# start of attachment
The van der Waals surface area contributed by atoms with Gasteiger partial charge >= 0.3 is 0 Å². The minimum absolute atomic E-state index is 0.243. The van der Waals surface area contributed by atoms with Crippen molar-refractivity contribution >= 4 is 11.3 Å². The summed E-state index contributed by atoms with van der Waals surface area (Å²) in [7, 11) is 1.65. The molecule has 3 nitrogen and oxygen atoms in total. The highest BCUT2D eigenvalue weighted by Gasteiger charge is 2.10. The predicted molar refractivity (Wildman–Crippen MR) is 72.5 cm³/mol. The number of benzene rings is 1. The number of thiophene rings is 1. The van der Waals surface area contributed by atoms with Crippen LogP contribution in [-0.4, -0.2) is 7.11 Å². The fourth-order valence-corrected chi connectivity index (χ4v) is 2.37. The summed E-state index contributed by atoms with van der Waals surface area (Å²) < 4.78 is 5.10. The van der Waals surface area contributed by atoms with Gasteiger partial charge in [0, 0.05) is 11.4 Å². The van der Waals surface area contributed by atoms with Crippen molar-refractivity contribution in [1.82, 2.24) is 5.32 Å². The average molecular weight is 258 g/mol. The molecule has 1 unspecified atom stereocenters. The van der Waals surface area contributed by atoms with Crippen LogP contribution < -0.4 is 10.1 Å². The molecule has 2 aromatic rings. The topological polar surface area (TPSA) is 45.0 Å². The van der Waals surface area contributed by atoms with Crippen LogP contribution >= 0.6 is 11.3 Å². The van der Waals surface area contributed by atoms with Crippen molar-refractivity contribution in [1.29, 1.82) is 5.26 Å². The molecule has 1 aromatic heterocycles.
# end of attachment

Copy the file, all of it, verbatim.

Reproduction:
The van der Waals surface area contributed by atoms with Gasteiger partial charge >= 0.3 is 0 Å². The minimum absolute atomic E-state index is 0.243. The van der Waals surface area contributed by atoms with Crippen molar-refractivity contribution >= 4 is 11.3 Å². The summed E-state index contributed by atoms with van der Waals surface area (Å²) in [7, 11) is 1.65. The molecule has 3 nitrogen and oxygen atoms in total. The highest BCUT2D eigenvalue weighted by Gasteiger charge is 2.10. The predicted molar refractivity (Wildman–Crippen MR) is 72.5 cm³/mol. The number of benzene rings is 1. The number of thiophene rings is 1. The van der Waals surface area contributed by atoms with Crippen LogP contribution in [-0.4, -0.2) is 7.11 Å². The fourth-order valence-corrected chi connectivity index (χ4v) is 2.37. The summed E-state index contributed by atoms with van der Waals surface area (Å²) < 4.78 is 5.10. The van der Waals surface area contributed by atoms with Gasteiger partial charge in [0, 0.05) is 11.4 Å². The van der Waals surface area contributed by atoms with Crippen molar-refractivity contribution in [1.82, 2.24) is 5.32 Å². The average molecular weight is 258 g/mol. The molecule has 1 unspecified atom stereocenters. The van der Waals surface area contributed by atoms with Crippen LogP contribution < -0.4 is 10.1 Å². The molecule has 2 aromatic rings. The topological polar surface area (TPSA) is 45.0 Å². The van der Waals surface area contributed by atoms with Crippen LogP contribution >= 0.6 is 11.3 Å². The van der Waals surface area contributed by atoms with Crippen molar-refractivity contribution in [1.29, 1.82) is 5.26 Å². The molecule has 1 aromatic heterocycles.